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Pancreatitis: Causes, Symptoms, Diagnosis, and Treatment

Medically reviewed by Mike Kenneth Go Doratan, MD · General Surgery · The Medical City Ortigas

Written by Jan Alwyn Batara · Updated Dec 13, 2022

Pancreatitis: Causes, Symptoms, Diagnosis, and Treatment

The pancreas is an important organ that helps with digestion and keeps our blood sugar levels under control. Pancreatitis is one of the common problems that people can have with their pancreas.

But what exactly is pancreatitis, what causes it, and how can it be treated?

What Is Pancreatitis?

Pancreatitis is the inflammation of the pancreas. The most common symptom of pancreatitis is a persistent pain in the abdomen.

This condition has 2 main types, acute pancreatitis and chronic pancreatitis.

Acute Pancreatitis

Acute pancreatitis is when the pancreas becomes inflamed. The onset of this condition is usually sudden, and people can feel a sharp pain in their abdomen without any warning.

The inflammation usually happens because the enzymes that the pancreas releases damage the pancreas itself. This could be the result of an injury to the pancreas, such as blunt trauma, or the result of alcohol abuse.

Another possible cause of inflammation is due to gallstones. It is possible for gallstones to migrate to the pancreas, which can cause a blockage in the pancreatic ducts. Because the flow of enzymes are blocked, this causes inflammation and starts to damage the pancreas.

For mild and moderate cases, the symptoms tend to go away after a few days. But it is possible for the condition to lasts longer, or to recur after a few weeks.

It is also possible for it to develop into chronic or persistent pancreatitis, which can cause more damage to the organ.

Chronic Pancreatitis

In this form of pancreatitis, the inflammation lasts much longer, and the progression of the disease can take years.

What happens is that over time, the pancreas get damaged, causing it to have impaired function. If damage to the pancreas is not stopped, it starts to cause severe pain and it eventually stops working .

Alcohol abuse is by far the most common cause of this type of inflammation, especially in patients who have been drinking for years.

However, it is also possible for this form of pancreatitis to be a hereditary condition. Cystic fibrosis mutations can also cause inflammation in the pancreas, as well as autoimmune disease.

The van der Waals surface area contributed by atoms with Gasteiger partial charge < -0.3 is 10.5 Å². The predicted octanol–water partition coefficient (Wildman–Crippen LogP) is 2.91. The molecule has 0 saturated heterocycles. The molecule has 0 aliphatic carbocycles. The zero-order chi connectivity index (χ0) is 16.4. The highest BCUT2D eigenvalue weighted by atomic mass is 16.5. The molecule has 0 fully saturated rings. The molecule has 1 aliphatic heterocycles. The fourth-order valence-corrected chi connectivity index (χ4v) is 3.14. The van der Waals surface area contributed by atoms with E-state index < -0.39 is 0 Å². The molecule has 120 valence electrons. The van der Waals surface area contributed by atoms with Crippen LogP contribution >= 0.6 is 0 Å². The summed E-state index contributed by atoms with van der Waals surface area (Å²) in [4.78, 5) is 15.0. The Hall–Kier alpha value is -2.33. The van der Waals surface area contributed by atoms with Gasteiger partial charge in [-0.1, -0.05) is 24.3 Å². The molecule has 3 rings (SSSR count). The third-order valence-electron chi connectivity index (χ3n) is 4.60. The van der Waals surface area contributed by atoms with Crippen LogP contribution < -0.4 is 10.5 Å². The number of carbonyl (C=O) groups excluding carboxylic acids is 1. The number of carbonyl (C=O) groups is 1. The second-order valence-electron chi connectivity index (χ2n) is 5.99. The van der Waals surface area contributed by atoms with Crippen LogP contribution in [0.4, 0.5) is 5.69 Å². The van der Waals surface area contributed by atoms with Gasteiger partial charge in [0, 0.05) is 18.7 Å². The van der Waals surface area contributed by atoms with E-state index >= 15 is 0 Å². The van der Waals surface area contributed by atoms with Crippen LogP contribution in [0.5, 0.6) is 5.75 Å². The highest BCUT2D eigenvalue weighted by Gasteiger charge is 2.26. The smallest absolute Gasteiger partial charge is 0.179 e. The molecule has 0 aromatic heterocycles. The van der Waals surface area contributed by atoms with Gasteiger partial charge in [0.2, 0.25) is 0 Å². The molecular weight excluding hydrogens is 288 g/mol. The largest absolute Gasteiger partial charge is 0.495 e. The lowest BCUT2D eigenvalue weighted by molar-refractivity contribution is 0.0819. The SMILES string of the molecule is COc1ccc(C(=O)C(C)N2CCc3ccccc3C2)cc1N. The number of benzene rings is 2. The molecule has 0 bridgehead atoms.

Similar to acute pancreatitis, the most common symptom is severe pain in the abdomen. However, the main difference is that the pain tends to last longer if it is chronic, and there is a tendency for symptoms to recur over time.

Patients can also experience fatigue, sudden weight loss, and greasy stools, because their body is no longer digesting their food properly.


What Forms of Treatment Are Available?

If you think that you might have pancreatitis, it would be best to avoid any food or drink until you can see a doctor. This is because whenever you eat or drink, your pancreas would secrete enzymes into your digestive system.

If there’s an inflammation, then this can cause severe pain and discomfort.


Medication for pancreatitis varies depending on what the type is, as well as the root cause.

In most cases, painkillers are given not to treat the disease, but to mitigate the symptoms. In some cases, antibiotics might be given if doctors have found that an infection is causing the inflammation.


Doctors can also perform surgery to help treat the inflammation. In most cases, gallstones might be taken out to remove the blockage in the pancreas.

If it is a more severe problem, some parts of the pancreas might be removed, or the entire pancreas is taken out entirely. In case of the latter, patients usually need to take insulin shots as well as digestive enzymes for the rest of their lives.

Key Takeaways

When it comes to pancreatitis, take note of your symptoms. Keeping track of them to help your doctors better diagnose your condition, and figure out what forms of treatment can be given.

Learn more about Digestive Health here


Hello Health Group does not provide medical advice, diagnosis or treatment.

Medically reviewed by

Mike Kenneth Go Doratan, MD

General Surgery · The Medical City Ortigas

Written by Jan Alwyn Batara · Updated Dec 13, 2022

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